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Crucifix of Santo Spirito by Michelangelo represents a gift as a sign of thanks to the prior of the Convent of Santo Spirito. Christ with a naked body is placed on the cross. Christ is depicted with an expression of suffering, his eyes closed and his head tilted to the left of the observer. The body is abandoned on the cross, the knees are bent, together and pointing slightly to the right. Christ presents a frail and defenseless body that conveys a sense of fragility. Even his nakedness exposed on the cross evokes the drama of death and loneliness. In 1999 two doctors compared the sculpted figure to the body of a teenager of about 14 years old who had died a few hours earlier. This marked realism has convinced art historians that Michelangelo is the author of the sculpture. In fact, it was at the convent that the young artist had the opportunity to study anatomy on the corpses of dead people awaiting burial. The Santo Spirito Crucifix dates back to around 1493. Art historians agree in attributing the sculpture to Michelangelo. In 1492, Lorenzo the Magnificent, Michelangelo’s protector who had hosted him during his training period at the family palace in Via Larga in Florence, died. At the age of 17, the young artist took refuge in the convent of Santo Spirito. Piero de’ Medici continued to support Michelangelo together with the prior of the convent.

The artist thus managed to continue his anatomical studies by studying the corpses that came from the convent hospital. This anatomical investigation activity therefore allowed Michelangelo to become one of the most skilled artists in representing the human body in movement. To thank the prior Niccolò di Lapo Bichiellini, Michelangelo sculpted a wooden crucifix which was placed on the main altar. Alberini left a testimony of this presence in 1510. Following the occupation of Napoleon’s army, at the end of the eighteenth century, the convent was closed and traces of the Crucifix were lost. Historians knew of the existence of Michelangelo’s crucifix thanks to the writings of the artist Giorgio Vasari. The scholar Margrit Lisner thus continued researching the work encouraged by the Augustinian father Guido Balestri. The discovery dates back to the early 1960s and was subsequently restored and exhibited at Casa Buonarroti. In 1964 a cataloging of the Crucifixes of Tuscany was carried out and the archivists rediscovered Michelangelo’s work which was covered with a thick layer of paint which altered its forms.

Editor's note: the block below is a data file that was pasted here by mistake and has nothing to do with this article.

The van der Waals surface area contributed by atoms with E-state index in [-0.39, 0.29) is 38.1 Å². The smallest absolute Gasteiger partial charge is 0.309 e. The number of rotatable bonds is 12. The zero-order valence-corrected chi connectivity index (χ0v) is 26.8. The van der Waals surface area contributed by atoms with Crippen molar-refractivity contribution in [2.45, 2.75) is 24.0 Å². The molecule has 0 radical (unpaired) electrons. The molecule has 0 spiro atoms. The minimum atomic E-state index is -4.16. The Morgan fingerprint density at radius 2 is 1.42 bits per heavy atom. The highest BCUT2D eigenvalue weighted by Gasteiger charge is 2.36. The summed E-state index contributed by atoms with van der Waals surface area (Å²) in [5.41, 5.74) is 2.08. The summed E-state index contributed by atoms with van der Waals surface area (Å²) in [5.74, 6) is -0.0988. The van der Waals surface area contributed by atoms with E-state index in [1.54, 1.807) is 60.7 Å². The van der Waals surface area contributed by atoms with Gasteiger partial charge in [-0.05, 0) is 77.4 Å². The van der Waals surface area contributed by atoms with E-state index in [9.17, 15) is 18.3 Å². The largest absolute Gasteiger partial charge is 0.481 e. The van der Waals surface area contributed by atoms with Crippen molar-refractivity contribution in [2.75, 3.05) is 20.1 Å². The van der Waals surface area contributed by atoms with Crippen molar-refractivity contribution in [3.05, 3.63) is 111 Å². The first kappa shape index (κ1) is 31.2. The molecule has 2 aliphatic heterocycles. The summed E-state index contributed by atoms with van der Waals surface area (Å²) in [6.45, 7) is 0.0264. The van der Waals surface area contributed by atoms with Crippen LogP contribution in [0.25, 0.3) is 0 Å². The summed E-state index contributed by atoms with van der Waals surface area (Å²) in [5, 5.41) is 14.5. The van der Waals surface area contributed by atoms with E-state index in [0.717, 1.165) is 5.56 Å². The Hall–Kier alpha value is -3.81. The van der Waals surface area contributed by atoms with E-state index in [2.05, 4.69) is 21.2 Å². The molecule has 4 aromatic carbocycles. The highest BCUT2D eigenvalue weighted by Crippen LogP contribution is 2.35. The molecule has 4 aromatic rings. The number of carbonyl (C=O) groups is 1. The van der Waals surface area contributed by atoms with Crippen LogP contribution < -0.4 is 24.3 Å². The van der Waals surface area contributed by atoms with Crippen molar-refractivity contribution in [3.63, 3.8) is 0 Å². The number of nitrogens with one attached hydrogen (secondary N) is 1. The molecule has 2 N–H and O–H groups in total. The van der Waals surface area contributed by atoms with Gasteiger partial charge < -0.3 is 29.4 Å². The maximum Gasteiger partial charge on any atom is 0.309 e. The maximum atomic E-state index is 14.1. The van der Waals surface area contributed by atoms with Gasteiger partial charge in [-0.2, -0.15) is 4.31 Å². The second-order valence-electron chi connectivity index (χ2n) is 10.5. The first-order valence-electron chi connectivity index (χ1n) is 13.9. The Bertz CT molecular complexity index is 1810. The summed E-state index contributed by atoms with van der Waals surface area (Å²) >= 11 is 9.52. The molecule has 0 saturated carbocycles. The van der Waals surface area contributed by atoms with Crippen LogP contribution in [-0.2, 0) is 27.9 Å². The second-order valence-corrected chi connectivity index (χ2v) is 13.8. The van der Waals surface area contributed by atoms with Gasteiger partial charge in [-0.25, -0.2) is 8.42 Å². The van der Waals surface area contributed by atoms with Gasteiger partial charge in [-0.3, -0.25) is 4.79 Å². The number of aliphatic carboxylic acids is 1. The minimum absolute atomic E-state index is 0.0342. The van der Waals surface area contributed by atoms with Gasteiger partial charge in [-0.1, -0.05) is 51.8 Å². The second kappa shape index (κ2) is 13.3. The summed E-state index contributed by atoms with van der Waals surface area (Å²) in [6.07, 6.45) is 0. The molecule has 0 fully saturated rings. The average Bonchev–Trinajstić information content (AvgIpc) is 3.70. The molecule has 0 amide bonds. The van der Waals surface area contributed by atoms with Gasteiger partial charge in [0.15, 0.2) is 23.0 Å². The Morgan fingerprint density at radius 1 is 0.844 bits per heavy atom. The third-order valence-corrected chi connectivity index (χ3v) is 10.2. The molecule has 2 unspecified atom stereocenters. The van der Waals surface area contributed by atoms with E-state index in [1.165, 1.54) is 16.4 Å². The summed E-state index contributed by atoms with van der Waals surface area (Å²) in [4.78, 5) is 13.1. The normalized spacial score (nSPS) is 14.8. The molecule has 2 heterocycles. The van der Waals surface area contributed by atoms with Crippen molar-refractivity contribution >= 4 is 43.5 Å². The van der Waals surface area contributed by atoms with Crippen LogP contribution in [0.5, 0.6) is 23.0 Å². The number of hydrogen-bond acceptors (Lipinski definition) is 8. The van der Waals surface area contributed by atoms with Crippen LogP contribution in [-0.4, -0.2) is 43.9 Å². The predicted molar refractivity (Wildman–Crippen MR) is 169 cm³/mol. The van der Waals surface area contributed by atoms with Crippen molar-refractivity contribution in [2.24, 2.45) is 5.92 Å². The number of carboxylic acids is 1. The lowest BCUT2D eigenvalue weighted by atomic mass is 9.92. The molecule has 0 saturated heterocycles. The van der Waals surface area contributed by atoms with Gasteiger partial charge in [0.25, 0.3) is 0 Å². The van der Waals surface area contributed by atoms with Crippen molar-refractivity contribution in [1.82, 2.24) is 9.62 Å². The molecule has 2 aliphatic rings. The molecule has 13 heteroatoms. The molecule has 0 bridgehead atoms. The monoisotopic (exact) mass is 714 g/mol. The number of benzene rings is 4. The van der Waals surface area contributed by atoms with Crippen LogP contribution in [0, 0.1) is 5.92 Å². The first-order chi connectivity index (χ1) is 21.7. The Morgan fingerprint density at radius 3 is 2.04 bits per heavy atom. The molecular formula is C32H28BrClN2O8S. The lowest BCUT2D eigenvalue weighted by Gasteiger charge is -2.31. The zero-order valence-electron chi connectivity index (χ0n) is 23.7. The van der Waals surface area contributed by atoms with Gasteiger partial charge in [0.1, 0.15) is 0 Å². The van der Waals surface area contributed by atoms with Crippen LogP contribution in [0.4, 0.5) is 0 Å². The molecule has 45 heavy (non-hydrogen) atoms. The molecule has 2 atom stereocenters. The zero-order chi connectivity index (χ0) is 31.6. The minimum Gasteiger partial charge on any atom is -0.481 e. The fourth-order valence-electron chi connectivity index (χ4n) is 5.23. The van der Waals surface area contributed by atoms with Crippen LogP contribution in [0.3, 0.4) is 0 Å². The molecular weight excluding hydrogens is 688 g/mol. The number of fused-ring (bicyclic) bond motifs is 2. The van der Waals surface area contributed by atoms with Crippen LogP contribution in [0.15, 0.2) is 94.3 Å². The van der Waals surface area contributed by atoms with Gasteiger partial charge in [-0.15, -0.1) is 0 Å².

The anatomical modeling is soft. Furthermore, Michelangelo sculpted physical and seemingly insignificant details such as pubic hair and the softness of hair. The Christ reproduced in the crucifix is an intimate interpretation and does not present the heroism of some of Michelangelo’s characters. However, historians point out some similarities with other sculptures. The inclination and shape of Jesus’ head is very similar to that of the Vatican Madonna della Pietà. Furthermore, Michelangelo used the formal twisting of the body in many subsequent works.

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